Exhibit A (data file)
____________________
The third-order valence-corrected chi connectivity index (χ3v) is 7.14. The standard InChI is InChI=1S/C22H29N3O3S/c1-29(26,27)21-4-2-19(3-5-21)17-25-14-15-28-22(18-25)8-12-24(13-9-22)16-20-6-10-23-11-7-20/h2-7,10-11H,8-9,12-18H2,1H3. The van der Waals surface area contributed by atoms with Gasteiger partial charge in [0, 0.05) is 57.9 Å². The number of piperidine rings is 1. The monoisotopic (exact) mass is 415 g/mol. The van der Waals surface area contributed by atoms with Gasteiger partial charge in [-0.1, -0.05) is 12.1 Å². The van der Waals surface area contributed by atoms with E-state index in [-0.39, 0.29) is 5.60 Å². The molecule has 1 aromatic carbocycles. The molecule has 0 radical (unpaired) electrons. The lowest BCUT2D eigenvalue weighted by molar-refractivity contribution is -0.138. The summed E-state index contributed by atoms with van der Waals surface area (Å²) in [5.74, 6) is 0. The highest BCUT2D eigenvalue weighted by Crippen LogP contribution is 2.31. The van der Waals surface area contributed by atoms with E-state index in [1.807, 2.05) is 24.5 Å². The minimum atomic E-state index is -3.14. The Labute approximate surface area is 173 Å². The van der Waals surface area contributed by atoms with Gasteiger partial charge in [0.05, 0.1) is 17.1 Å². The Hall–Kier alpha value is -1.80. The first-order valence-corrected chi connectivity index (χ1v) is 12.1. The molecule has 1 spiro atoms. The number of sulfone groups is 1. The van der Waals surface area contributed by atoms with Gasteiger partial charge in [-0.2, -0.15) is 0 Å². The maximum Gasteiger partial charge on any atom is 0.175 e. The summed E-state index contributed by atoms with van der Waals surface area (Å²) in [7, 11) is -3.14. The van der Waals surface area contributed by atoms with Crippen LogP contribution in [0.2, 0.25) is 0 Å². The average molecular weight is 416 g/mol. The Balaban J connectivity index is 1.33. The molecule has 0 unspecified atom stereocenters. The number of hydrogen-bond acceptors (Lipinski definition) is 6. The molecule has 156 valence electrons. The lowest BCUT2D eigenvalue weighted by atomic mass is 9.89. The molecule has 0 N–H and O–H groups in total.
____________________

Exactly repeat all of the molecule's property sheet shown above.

The third-order valence-corrected chi connectivity index (χ3v) is 7.14. The standard InChI is InChI=1S/C22H29N3O3S/c1-29(26,27)21-4-2-19(3-5-21)17-25-14-15-28-22(18-25)8-12-24(13-9-22)16-20-6-10-23-11-7-20/h2-7,10-11H,8-9,12-18H2,1H3. The van der Waals surface area contributed by atoms with Gasteiger partial charge in [0, 0.05) is 57.9 Å². The number of piperidine rings is 1. The monoisotopic (exact) mass is 415 g/mol. The van der Waals surface area contributed by atoms with Gasteiger partial charge in [-0.1, -0.05) is 12.1 Å². The van der Waals surface area contributed by atoms with E-state index in [-0.39, 0.29) is 5.60 Å². The molecule has 1 aromatic carbocycles. The molecule has 0 radical (unpaired) electrons. The lowest BCUT2D eigenvalue weighted by molar-refractivity contribution is -0.138. The summed E-state index contributed by atoms with van der Waals surface area (Å²) in [5.74, 6) is 0. The highest BCUT2D eigenvalue weighted by Crippen LogP contribution is 2.31. The van der Waals surface area contributed by atoms with E-state index in [1.807, 2.05) is 24.5 Å². The minimum atomic E-state index is -3.14. The Labute approximate surface area is 173 Å². The van der Waals surface area contributed by atoms with Gasteiger partial charge in [0.05, 0.1) is 17.1 Å². The Hall–Kier alpha value is -1.80. The first-order valence-corrected chi connectivity index (χ1v) is 12.1. The molecule has 1 spiro atoms. The number of sulfone groups is 1. The van der Waals surface area contributed by atoms with Gasteiger partial charge in [-0.2, -0.15) is 0 Å². The maximum Gasteiger partial charge on any atom is 0.175 e. The summed E-state index contributed by atoms with van der Waals surface area (Å²) in [7, 11) is -3.14. The van der Waals surface area contributed by atoms with Crippen LogP contribution in [0.2, 0.25) is 0 Å². The average molecular weight is 416 g/mol. The Balaban J connectivity index is 1.33. The molecule has 0 unspecified atom stereocenters. The number of hydrogen-bond acceptors (Lipinski definition) is 6. The molecule has 156 valence electrons. The lowest BCUT2D eigenvalue weighted by atomic mass is 9.89. The molecule has 0 N–H and O–H groups in total.